In contemporary tech-driven, dynamic markets, jobs have become even more complex and agile. Agility requires collective intelligence, that is people working together in innovative -sometimes disruptive- ways. Indeed, firms’ revenue and sustained competitive advantage are now realized through teamwork, not ‘lone wolfs’. What is more, organizational success is achieved not through any type of work groups but rather through what are considered High Performance teams. In our present line of research, we have accumulated the most important traits found in High Performance teams, thus providing a guideline for leaders and practitioners (see previous post on High Performance Teams). One such variable is team Transparency. Research shows that when a culture of transparency is set within a team, the result is increased productivity, easier implementation of diversity initiatives (another cultural team trait, see previous post on team Diversity) and increased trust among teammates.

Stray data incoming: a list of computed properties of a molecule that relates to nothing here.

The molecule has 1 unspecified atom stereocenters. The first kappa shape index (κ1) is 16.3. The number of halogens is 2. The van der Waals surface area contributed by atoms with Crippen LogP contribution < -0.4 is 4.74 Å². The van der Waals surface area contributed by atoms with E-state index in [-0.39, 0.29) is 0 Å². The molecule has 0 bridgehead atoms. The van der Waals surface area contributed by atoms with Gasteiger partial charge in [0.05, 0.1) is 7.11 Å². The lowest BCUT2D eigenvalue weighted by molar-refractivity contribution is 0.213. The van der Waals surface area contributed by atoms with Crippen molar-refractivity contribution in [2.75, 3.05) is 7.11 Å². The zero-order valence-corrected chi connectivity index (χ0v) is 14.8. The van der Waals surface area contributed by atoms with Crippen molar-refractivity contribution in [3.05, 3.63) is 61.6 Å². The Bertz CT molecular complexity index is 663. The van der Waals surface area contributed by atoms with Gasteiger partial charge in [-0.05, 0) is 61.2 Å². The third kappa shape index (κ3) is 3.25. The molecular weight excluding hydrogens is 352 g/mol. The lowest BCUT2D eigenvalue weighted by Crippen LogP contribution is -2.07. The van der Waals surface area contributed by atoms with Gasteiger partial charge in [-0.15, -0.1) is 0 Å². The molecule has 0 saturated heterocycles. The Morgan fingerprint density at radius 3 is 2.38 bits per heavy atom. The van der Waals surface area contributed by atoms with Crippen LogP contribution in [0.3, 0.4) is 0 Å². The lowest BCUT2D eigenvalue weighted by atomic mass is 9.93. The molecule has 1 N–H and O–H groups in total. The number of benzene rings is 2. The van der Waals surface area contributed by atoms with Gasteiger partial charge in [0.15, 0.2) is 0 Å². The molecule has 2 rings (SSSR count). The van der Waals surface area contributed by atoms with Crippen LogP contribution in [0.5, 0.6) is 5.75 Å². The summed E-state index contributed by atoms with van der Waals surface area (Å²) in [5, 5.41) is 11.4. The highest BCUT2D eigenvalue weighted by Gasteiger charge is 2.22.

Alas, regardless of it being a buzzword today, a lot of companies frequently fail to apply transparency across their people, their departments and activities. This is mainly because they try without really grasping the nature of transparency. Open workspaces, weekly staff meetings, and detailed reports are just logistics, they do not translate into ‘real’ transparency. Why? Because transparency is fundamentally a matter of culture. As such, in order for it to be successfully implemented, transparency needs two very important ‘vehicles’: a company/team culture centered on the fine balance between openness and privacy and great technology to support that culture.
Definition and Benefits